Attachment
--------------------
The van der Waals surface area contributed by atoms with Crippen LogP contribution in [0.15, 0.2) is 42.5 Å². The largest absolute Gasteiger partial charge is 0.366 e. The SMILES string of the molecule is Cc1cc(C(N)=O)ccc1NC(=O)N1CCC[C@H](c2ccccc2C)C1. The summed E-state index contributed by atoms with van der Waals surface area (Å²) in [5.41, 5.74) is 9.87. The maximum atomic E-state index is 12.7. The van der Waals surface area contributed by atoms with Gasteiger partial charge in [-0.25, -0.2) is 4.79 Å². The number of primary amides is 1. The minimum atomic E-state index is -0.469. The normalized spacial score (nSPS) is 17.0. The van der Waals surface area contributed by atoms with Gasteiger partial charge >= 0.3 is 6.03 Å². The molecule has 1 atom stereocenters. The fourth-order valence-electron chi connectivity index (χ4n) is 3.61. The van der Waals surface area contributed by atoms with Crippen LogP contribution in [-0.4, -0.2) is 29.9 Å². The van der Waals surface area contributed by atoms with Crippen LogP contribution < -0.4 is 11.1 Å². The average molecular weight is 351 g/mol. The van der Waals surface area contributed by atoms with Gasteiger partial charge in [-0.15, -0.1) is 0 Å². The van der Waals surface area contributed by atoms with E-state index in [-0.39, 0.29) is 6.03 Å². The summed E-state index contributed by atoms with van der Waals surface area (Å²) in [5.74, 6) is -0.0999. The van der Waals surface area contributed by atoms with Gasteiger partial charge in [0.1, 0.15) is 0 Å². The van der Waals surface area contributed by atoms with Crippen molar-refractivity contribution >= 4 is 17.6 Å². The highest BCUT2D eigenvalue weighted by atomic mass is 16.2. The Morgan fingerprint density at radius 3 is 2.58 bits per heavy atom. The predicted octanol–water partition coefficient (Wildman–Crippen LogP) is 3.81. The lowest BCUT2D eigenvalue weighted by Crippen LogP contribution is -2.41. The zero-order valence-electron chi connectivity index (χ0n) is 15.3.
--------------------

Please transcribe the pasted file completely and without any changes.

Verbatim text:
The van der Waals surface area contributed by atoms with Crippen LogP contribution in [0.15, 0.2) is 42.5 Å². The largest absolute Gasteiger partial charge is 0.366 e. The SMILES string of the molecule is Cc1cc(C(N)=O)ccc1NC(=O)N1CCC[C@H](c2ccccc2C)C1. The summed E-state index contributed by atoms with van der Waals surface area (Å²) in [5.41, 5.74) is 9.87. The maximum atomic E-state index is 12.7. The van der Waals surface area contributed by atoms with Gasteiger partial charge in [-0.25, -0.2) is 4.79 Å². The number of primary amides is 1. The minimum atomic E-state index is -0.469. The normalized spacial score (nSPS) is 17.0. The van der Waals surface area contributed by atoms with Gasteiger partial charge >= 0.3 is 6.03 Å². The molecule has 1 atom stereocenters. The fourth-order valence-electron chi connectivity index (χ4n) is 3.61. The van der Waals surface area contributed by atoms with Crippen LogP contribution in [-0.4, -0.2) is 29.9 Å². The van der Waals surface area contributed by atoms with Crippen LogP contribution < -0.4 is 11.1 Å². The average molecular weight is 351 g/mol. The van der Waals surface area contributed by atoms with Gasteiger partial charge in [-0.15, -0.1) is 0 Å². The van der Waals surface area contributed by atoms with E-state index in [-0.39, 0.29) is 6.03 Å². The summed E-state index contributed by atoms with van der Waals surface area (Å²) in [5.74, 6) is -0.0999. The van der Waals surface area contributed by atoms with Gasteiger partial charge in [0.1, 0.15) is 0 Å². The van der Waals surface area contributed by atoms with Crippen molar-refractivity contribution >= 4 is 17.6 Å². The highest BCUT2D eigenvalue weighted by atomic mass is 16.2. The Morgan fingerprint density at radius 3 is 2.58 bits per heavy atom. The predicted octanol–water partition coefficient (Wildman–Crippen LogP) is 3.81. The lowest BCUT2D eigenvalue weighted by Crippen LogP contribution is -2.41. The zero-order valence-electron chi connectivity index (χ0n) is 15.3.